See also:law, a failure to do some
See also:act required by law either as a
See also:regular step in procedure or as being a
See also:duty imposed . Parties in an
See also:action may be in default as to procedure by failure to appear to the writ, or to take some other step, within the prescribed
See also:time . In such cases the opposing party gains some
See also:advantage by being allowed to sign
See also:judgment or otherwise . But as a
See also:rule, unless the party is much in default and is under a
See also:order to proceed, the
See also:penalty for default is by order to pay the
See also:costs occasioned: When there is default in complying with the terms of a judgment the remedy is by executing it by one of the processes admitted by the law . (See EXECUTION.) In the case of judgments in criminal or quasi-criminal cases, where a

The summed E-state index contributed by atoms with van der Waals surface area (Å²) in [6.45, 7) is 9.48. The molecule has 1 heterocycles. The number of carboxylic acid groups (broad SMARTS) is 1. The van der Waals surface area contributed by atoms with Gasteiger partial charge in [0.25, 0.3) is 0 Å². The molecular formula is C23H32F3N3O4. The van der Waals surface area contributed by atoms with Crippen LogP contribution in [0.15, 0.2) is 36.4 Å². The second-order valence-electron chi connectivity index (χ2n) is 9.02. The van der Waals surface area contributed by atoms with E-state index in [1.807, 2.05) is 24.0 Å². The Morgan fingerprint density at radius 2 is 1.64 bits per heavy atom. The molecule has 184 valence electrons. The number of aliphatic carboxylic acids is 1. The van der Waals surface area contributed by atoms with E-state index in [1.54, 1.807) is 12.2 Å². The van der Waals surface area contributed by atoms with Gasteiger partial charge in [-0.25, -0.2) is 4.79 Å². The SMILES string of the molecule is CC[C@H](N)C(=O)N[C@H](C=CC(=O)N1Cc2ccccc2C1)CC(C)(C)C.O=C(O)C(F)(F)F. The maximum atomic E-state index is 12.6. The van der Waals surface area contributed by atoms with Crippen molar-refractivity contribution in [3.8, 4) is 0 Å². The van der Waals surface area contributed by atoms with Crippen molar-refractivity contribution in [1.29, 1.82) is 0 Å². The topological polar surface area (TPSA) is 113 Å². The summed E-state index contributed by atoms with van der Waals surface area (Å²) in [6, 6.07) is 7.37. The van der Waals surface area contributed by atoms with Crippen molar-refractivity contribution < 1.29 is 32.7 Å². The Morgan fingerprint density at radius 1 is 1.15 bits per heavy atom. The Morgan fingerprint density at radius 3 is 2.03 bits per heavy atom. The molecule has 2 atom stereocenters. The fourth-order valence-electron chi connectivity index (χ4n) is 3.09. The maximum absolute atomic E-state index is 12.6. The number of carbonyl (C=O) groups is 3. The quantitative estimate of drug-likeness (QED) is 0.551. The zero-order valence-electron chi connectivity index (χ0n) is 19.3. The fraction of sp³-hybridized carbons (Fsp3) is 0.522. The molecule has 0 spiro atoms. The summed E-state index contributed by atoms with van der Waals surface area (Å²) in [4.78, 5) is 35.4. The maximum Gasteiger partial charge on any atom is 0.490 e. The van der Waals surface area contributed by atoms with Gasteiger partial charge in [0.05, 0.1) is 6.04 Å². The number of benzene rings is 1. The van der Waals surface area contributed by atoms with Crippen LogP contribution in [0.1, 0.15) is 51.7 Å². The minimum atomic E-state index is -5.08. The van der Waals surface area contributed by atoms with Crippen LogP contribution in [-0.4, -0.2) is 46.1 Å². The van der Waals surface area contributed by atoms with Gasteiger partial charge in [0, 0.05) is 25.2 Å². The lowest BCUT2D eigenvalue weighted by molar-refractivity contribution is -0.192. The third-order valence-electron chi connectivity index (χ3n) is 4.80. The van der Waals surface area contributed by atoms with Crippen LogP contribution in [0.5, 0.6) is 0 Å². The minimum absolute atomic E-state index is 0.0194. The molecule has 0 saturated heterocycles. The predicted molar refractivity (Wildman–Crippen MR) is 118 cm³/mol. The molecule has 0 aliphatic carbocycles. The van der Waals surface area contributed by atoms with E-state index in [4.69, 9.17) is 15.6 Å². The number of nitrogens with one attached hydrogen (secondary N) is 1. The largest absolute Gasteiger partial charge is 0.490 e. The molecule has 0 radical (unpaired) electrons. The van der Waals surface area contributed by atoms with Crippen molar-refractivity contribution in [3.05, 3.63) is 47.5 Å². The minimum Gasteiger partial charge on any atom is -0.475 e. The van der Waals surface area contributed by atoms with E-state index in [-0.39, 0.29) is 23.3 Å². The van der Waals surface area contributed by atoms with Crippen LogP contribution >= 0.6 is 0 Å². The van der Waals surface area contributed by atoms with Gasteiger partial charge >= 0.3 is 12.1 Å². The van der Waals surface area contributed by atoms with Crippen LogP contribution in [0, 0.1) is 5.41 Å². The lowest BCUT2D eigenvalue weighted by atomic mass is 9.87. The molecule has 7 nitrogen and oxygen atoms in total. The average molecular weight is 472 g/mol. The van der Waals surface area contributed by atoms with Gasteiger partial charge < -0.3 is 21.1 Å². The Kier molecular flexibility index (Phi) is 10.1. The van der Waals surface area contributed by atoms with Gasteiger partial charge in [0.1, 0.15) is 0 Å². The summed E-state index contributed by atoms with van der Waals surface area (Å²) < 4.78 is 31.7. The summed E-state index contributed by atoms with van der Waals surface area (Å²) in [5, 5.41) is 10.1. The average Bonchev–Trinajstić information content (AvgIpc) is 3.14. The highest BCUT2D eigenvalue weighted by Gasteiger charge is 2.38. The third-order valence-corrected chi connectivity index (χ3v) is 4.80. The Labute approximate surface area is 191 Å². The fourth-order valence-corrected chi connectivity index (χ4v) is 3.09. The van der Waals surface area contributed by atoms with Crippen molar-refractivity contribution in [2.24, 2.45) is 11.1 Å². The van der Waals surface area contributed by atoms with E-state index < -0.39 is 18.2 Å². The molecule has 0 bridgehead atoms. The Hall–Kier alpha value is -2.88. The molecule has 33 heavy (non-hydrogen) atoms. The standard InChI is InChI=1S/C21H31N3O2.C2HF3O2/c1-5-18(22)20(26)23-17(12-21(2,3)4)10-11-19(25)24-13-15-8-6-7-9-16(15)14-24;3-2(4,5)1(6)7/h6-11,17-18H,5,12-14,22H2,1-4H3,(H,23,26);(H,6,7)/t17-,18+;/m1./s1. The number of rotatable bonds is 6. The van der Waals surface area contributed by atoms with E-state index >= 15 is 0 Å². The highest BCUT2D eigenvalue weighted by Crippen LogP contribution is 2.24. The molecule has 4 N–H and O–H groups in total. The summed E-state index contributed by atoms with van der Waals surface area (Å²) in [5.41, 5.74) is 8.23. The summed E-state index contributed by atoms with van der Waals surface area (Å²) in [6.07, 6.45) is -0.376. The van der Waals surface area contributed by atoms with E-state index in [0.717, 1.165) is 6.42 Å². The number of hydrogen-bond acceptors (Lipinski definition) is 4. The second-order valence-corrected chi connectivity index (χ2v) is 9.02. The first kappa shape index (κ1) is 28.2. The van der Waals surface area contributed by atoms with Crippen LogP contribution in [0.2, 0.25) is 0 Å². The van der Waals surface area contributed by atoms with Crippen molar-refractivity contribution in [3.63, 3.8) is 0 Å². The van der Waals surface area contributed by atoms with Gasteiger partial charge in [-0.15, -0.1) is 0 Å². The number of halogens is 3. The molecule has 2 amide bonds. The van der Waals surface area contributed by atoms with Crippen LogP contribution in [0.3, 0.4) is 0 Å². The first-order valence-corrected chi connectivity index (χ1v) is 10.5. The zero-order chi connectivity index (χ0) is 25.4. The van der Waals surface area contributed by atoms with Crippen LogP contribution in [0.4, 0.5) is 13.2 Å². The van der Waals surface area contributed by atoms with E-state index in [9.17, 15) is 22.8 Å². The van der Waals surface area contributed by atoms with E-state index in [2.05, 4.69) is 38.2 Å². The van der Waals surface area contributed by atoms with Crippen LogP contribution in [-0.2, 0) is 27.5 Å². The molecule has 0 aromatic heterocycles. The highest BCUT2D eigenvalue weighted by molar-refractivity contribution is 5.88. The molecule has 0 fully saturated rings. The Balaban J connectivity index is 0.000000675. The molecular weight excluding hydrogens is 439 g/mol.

See also:fine is imposed, it is in most cases legal and usual to order imprisonment if the fine is not paid or if the
See also:property of the
See also:defendant is insufficient to realize its amount . Default in compliance with a
See also:statute renders the defaulter liable to action by the
See also:person aggrieved or to
See also:indictment if the
See also:matter of command is of public concern, subject in either case to the qualification that the statute may limit the remedy for the default to some particular proceeding specifically indicated; and in some instances, e.g. in the case of
See also:local authorities, default in the execution of their public duties is dealt with administratively by a department of the
See also:government, and only in the last resort, if at all, by recourse to judicial tribunals .
DEFAMATION (from the classical Lat. diffamare, to s...
DEFEASANCE, or DEFEAZANCE (Fr. defaire, to undo)
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